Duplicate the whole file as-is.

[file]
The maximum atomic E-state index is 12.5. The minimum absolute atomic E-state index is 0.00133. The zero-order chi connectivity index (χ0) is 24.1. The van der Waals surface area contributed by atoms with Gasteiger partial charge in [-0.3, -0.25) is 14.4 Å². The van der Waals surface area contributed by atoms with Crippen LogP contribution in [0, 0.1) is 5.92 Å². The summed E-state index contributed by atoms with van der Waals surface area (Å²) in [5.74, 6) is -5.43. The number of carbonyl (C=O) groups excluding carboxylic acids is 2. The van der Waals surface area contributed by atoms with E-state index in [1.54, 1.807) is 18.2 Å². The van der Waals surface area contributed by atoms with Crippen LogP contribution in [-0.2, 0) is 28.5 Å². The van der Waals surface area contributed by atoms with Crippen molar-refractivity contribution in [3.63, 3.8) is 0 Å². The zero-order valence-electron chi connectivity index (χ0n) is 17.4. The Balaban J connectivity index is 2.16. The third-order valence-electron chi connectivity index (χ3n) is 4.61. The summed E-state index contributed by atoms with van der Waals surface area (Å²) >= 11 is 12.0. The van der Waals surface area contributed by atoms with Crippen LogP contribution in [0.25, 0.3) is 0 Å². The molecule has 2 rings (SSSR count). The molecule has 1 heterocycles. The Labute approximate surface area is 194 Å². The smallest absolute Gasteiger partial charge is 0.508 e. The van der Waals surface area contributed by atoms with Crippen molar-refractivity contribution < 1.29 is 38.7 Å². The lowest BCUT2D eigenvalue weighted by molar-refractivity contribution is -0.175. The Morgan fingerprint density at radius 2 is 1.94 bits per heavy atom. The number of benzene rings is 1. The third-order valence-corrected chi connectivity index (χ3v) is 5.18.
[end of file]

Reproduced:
The maximum atomic E-state index is 12.5. The minimum absolute atomic E-state index is 0.00133. The zero-order chi connectivity index (χ0) is 24.1. The van der Waals surface area contributed by atoms with Gasteiger partial charge in [-0.3, -0.25) is 14.4 Å². The van der Waals surface area contributed by atoms with Crippen LogP contribution in [0, 0.1) is 5.92 Å². The summed E-state index contributed by atoms with van der Waals surface area (Å²) in [5.74, 6) is -5.43. The number of carbonyl (C=O) groups excluding carboxylic acids is 2. The van der Waals surface area contributed by atoms with E-state index in [1.54, 1.807) is 18.2 Å². The van der Waals surface area contributed by atoms with Crippen LogP contribution in [-0.2, 0) is 28.5 Å². The van der Waals surface area contributed by atoms with Crippen molar-refractivity contribution in [3.63, 3.8) is 0 Å². The zero-order valence-electron chi connectivity index (χ0n) is 17.4. The Balaban J connectivity index is 2.16. The third-order valence-electron chi connectivity index (χ3n) is 4.61. The summed E-state index contributed by atoms with van der Waals surface area (Å²) >= 11 is 12.0. The van der Waals surface area contributed by atoms with Crippen LogP contribution in [0.25, 0.3) is 0 Å². The molecule has 2 rings (SSSR count). The molecule has 1 heterocycles. The Labute approximate surface area is 194 Å². The smallest absolute Gasteiger partial charge is 0.508 e. The van der Waals surface area contributed by atoms with Crippen molar-refractivity contribution < 1.29 is 38.7 Å². The lowest BCUT2D eigenvalue weighted by molar-refractivity contribution is -0.175. The Morgan fingerprint density at radius 2 is 1.94 bits per heavy atom. The number of benzene rings is 1. The third-order valence-corrected chi connectivity index (χ3v) is 5.18.